Life is so serious – bring on some laughs!
I absolutely loved my grandfather. He drove me nuts as he loved a good debate and would deliberately drop a line into the conversation to get me arguing. Then before we knew it two hours would have passed. Many of his beliefs were “of his time” and wouldn’t pass muster today, he used to argue that “femininity was a woman’s greatest asset” – I of course, fiercely hated that argument, strongly believing that “our minds were our greatest assets.” I wonder what he would make of non-binary gender identities - at one level, I think he would embrace it, at another level, I am not so sure, I chuckle to imagine the resulting debate.
When I was in my late teens, he had a major stroke and I flew up to Gisborne where he lived. It was a sombre time. We didn’t think he would make it. We stood around his hospital bed to say our goodbyes. I was crying, so was my aunt and my grandmother was at his side, holding his hand and stroking his forehead. My uncle decided to crack a joke. To this day, I don’t remember what the joke was, but I remember dissolving into this wonderful laughter, full of love and sadness as a wave of huge warmth, love and relief reverberated through the room.
My Grandfather survived that stroke and lived many more years – just maybe, that laughter penetrated his brain and gave him something to fight for.
We learn to laugh, even before we learn to speak, the sound of a mother’s baby laughing after weeks of sleepless nights, is quite literally, a tonic for her soul. Laughter serves a social function – it is a way we signal to another person that we wish to connect with them. This connection probably played an important role in our evolution, cracking a joke is a fast way to show someone we are there in friendship, not in battle – provided we get the joke right!
Biologically, when we laugh, we increase our oxygen intake which stimulates our heart, lungs and muscles, we also release feel-good endorphins. The physical act of increasing and then decreasing our heart rate and blood pressure, is ultimately calming and tension-relieving – which is important for our mental health. Even our immune system gets a boost as neuropeptides are released.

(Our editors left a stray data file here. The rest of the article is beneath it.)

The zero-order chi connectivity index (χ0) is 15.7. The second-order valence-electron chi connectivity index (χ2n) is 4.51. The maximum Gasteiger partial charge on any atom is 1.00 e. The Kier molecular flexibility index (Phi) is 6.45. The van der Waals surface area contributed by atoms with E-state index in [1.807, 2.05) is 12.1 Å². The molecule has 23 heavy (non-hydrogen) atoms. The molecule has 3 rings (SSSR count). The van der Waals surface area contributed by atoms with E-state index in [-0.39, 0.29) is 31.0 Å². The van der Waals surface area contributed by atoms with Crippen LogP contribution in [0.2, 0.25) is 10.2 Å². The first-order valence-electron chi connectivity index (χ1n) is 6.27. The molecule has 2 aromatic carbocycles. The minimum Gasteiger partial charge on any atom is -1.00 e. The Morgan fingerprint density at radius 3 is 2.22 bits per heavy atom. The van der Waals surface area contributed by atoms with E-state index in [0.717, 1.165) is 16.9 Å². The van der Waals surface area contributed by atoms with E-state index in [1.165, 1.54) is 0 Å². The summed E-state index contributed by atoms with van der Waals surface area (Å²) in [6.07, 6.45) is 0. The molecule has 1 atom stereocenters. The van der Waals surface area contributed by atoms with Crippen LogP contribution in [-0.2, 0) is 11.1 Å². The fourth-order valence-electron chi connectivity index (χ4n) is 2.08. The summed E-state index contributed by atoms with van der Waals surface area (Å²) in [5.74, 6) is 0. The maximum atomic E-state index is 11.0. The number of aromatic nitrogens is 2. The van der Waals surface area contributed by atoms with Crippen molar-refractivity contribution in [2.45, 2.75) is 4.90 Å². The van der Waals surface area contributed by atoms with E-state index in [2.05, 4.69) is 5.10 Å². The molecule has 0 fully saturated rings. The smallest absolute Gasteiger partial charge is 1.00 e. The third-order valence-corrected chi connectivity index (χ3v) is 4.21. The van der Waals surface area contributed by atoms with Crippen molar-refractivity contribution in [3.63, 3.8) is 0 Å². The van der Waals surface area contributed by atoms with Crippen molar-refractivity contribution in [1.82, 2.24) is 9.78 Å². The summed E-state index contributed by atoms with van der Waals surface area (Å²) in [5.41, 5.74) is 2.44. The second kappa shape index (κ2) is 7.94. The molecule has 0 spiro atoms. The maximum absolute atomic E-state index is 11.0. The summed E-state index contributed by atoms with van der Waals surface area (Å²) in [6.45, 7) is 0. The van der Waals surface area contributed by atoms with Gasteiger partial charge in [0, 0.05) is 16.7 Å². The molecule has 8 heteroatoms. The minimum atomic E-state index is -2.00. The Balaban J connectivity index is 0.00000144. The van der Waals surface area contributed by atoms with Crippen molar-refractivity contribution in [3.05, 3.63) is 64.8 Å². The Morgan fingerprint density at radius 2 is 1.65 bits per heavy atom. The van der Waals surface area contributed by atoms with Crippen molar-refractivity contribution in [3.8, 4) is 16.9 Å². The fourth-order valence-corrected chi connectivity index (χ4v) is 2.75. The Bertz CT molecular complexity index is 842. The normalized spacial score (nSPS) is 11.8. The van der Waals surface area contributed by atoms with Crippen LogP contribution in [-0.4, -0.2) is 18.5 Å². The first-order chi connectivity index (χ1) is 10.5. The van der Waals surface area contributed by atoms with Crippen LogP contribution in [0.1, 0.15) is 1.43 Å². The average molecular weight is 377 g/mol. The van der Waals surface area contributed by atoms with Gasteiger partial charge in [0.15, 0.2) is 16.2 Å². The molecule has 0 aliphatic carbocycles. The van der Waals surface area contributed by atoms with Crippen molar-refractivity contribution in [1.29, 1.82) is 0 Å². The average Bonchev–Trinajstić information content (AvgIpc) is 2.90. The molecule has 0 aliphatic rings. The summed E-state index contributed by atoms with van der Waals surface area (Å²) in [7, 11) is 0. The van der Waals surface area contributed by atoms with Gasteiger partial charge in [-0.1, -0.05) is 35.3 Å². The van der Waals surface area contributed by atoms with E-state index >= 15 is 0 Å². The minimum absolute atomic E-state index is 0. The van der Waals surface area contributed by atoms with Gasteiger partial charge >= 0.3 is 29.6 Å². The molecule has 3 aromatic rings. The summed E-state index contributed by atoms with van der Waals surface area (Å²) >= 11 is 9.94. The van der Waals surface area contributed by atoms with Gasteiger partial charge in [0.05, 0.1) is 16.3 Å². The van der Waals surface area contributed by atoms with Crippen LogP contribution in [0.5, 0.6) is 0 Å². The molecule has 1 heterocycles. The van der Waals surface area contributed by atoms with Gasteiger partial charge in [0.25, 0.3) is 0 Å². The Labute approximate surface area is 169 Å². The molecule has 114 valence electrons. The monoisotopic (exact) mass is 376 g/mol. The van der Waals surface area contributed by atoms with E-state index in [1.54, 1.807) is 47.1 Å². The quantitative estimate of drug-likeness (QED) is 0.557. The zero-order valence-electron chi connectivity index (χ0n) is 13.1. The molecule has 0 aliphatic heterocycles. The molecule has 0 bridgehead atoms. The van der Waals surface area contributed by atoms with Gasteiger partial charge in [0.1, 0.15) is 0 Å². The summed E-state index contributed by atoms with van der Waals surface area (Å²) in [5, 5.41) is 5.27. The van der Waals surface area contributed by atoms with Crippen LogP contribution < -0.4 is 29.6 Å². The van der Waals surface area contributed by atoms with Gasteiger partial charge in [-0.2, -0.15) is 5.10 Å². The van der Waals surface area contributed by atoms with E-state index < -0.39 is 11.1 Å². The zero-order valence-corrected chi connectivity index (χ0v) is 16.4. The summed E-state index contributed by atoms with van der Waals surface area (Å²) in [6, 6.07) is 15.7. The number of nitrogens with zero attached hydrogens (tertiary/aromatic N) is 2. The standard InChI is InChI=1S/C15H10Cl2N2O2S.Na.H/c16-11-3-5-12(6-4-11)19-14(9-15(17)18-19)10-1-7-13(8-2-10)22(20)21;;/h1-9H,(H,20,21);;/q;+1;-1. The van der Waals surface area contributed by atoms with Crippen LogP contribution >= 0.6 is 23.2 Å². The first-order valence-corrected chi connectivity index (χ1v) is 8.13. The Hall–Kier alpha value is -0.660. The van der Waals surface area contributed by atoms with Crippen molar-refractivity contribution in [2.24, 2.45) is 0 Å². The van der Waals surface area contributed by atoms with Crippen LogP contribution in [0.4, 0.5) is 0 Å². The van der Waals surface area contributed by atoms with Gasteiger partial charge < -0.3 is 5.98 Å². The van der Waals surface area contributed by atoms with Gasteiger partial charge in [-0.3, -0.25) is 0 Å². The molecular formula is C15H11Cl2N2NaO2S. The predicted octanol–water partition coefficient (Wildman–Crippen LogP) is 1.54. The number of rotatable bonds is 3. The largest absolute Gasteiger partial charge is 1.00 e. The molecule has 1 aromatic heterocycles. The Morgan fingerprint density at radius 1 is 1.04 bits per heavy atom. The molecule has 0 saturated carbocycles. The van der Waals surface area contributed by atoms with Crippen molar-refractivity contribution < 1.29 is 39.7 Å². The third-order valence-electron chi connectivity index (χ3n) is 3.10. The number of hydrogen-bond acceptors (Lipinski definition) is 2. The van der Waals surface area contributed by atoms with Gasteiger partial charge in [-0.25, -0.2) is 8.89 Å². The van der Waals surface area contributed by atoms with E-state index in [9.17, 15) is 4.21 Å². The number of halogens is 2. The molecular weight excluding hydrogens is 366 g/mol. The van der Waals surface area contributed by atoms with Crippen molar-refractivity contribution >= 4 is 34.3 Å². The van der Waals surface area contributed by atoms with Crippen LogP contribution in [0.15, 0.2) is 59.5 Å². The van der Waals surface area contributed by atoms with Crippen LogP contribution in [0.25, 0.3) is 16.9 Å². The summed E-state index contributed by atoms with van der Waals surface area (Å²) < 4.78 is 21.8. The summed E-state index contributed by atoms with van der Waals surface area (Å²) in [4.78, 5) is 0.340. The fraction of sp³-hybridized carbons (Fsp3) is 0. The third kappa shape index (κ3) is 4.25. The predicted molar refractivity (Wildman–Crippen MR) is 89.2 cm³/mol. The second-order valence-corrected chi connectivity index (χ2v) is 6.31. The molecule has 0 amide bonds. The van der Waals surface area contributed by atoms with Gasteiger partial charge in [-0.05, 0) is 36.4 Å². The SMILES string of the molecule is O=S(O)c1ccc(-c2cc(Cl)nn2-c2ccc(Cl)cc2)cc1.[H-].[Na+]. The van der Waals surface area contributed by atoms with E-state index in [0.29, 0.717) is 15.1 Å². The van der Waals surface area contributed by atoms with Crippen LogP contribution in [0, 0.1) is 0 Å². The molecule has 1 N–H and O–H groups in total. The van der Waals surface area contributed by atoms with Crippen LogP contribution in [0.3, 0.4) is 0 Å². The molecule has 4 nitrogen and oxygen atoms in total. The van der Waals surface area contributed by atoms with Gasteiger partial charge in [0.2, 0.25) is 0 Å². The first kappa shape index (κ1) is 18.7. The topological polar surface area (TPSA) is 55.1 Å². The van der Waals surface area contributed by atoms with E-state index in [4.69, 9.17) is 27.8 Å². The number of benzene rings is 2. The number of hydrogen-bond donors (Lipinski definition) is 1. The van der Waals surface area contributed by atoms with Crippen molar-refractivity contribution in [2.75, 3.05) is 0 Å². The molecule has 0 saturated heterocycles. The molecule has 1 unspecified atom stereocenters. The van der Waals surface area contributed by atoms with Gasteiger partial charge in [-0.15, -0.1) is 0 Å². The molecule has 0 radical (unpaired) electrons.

These days, life can feel a bit serious. Fears of viral pandemics, dealing with the rising costs of living, international wars and feeling the need to be doing and saying the right things, can make it feel like we are walking on eggshells. To relieve this, it’s a great idea to connect with people we can feel safe with and have a good chuckle – forget the seriousness of life for a moment and celebrate the small things. Share some memories and create some new ones.
My eldest son celebrated his 21st birthday last weekend. He decided he didn’t want the standard hiring of a clubroom with speeches at the end. Instead, we had a barbeque for friends and family and he put everyone into groups of five and set out 10 challenges which they had three hours to complete – eating a raw onion, best scooter stunt, best haircut, best team photo, best streak – you get the picture. He is part of the local Dunedin surfing community and they know how to “send it” (to use their lingo).
I am not sure what my Grandfather would have made of their antics, I have a feeling he would have been right there in and amongst it, perhaps even naked on a scooter screaming down the wharf. I know, as a family, we will laugh about those videos for decades. They will get us through the moments when there are only tears.
If life is getting on top of you, find some people you feel safe with and make an opportunity for laughter – gentle or rollicking. Your body and your brain will love you for it.
By Anna Campbell
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